Korma is a spicy curried dish of braised meat, made with fried onion paste. My favorite meat for korma is goat. Goat meat is not very popular in Western cuisine but it’s quite common in South Asian dishes. It has a very similar taste to lamb but is much more tender. This is one of Lulu’s grandma’s recipes. She taught it to my mother-in-law, who passed the recipe on to me.
Contrary to murgh makhani curry (butter chicken), the meat doesn’t require marinating time but tastes best when prepared the day before. Korma is also a lighter version of butter chicken since it contains no cream.
Korma is usually served with naan (Indian round fluffy bread made of white flour), basmati rice or some roti (flat Indian wheat bread).
1. Info for Goat Korma (Spicy Curried Braised Goat Meat)
- Cook Time: unavailable
- Total Time: unavailable
- Servings: 6
- Calories: unavailable
2. Ingredients for Goat Korma (Spicy Curried Braised Goat Meat)
- 2 pounds goat meat, boneless and bone-in meat
- 1/4 cup canola oil (or any neutral oil)
- 5 black peppercorns, freshly ground
- 2 teaspoons ginger garlic paste
- 8 cardamom pods
- 1 teaspoon coriander seeds, freshly ground
- 8 cloves
- 2 dried bay leaves
- 1/2 teaspoon mace, freshly ground
- 1/2 teaspoon caraway seeds
- 1 teaspoon red chili powder
- 1/4 teaspoon turmeric powder
- 2 teaspoons paprika powder
- 3 teaspoons cumin seeds, freshly ground
- 1 tablespoon full-fat Greek yogurt
- 1 (8-ounce) can tomato sauce
- 1-1/2 teaspoons salt
- 1-1/2 cups fried yellow onions (about 2 onions), chopped and fried
- 1/2 teaspoon saffron threads
- 2 dried red chiles, stemmed
- 1 pinch nutmeg, freshly grated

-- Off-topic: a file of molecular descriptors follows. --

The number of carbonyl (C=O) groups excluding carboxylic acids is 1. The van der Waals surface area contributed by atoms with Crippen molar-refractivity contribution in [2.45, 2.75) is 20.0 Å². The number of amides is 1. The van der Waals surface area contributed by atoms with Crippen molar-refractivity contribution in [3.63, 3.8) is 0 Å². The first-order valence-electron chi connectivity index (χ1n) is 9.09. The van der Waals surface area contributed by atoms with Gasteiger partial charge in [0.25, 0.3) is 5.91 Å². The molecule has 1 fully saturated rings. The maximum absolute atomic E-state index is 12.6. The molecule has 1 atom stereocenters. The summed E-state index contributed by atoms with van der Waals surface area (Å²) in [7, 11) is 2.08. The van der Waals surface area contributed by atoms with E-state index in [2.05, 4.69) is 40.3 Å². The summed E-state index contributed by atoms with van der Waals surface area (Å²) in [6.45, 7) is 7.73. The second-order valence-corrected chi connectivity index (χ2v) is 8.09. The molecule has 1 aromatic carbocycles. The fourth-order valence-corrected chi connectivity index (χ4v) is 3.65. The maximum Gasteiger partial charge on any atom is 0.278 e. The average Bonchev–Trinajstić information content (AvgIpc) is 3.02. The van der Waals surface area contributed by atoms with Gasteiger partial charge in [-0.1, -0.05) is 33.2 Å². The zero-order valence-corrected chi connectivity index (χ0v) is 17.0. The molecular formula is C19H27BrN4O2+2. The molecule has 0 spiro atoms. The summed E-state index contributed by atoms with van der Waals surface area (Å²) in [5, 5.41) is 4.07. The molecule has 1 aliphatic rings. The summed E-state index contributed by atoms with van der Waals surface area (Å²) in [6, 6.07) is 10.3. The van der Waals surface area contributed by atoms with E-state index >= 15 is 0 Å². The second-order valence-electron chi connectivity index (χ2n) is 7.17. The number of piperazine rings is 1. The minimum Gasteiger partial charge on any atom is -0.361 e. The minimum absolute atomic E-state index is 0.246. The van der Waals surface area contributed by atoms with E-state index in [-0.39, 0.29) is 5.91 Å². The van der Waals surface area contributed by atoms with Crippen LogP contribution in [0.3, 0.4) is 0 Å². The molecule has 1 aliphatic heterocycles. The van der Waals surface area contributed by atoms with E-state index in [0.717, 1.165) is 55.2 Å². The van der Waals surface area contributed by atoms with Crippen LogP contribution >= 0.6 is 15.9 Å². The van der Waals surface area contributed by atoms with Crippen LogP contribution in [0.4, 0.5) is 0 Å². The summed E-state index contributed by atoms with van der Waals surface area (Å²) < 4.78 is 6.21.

- 2 tablespoons ghee (clarified butter), see tips
- Wash the goat meat and pat it dry with paper towels.
- Dry roast the cumin seeds, cloves, bay leaves, coriander seeds, caraway seeds and black peppercorns. Grind all the spices in a spice grinder (I use a coffee mill that I use exclusively for grinding spices).
- Extract the seeds from the cardamom pods. In a mortar and pestle, grind the cardamom seeds. Crush all the nits and gather about 3/4 teaspoon cardamom powder.
- In a blender or a mini-blender if you have one, mix the onions, about 2-3 tablespoons of water so the onions blend more easily. Set aside.
- In a large deep saucepan, heat the oil. Add the ginger garlic paste, red chili powder, the freshly ground spice mix, mace powder, cardamom powder, 1 teaspoon of paprika powder and turmeric powder. As soon as it’s golden and fragrant, add the meat chunks. Stir over high heat until all the moisture from the meat has evaporated (about 5-8 minutes). Add about 1 cup of fried onion paste, the tomato sauce and the yogurt. Cook for about 5 minutes. Add about 2-1/2 to 3 cups of water. This should cover the goat meat. Bring to a full boil then lower the heat to medium-low. Cover with a dome-shaped lid to enable the steam to fall back in the saucepan. Cook for about 40 minutes, stirring often.
- Check the taste. Season with salt. It should counter-balance the sour taste of the tomato sauce. Bring to a full boil one more time, cover with the lid. Turn off the heat and let cool completely. Chill in the refrigerator overnight (if possible).
- In a mortar and pestle, grind 3/4 teaspoon of saffron threads into a fine powder.
- Reheat the goat dish on top of the stove. Add the remaining fried onion paste; it will add some sweetness to the dish. Add the saffron to the sweetened gravy. Add about 1/2 cup of water into the mortar and pestle to gather the possible remaining saffron powder. (Saffron is quite expensive, don’t waste it!). Pour the saffron liquid to the gravy.
- In a small pan, melt the ghee with the dried whole chiles. As soon as the ghee is melted, add the remaining paprika. Transfer the paprika-flavored ghee to the goat dish. Leave on very low heat for another 2 minutes.
- Serve immediately.
- I served it with some saffron and butter-flavored basmati rice.
- Bon appétit!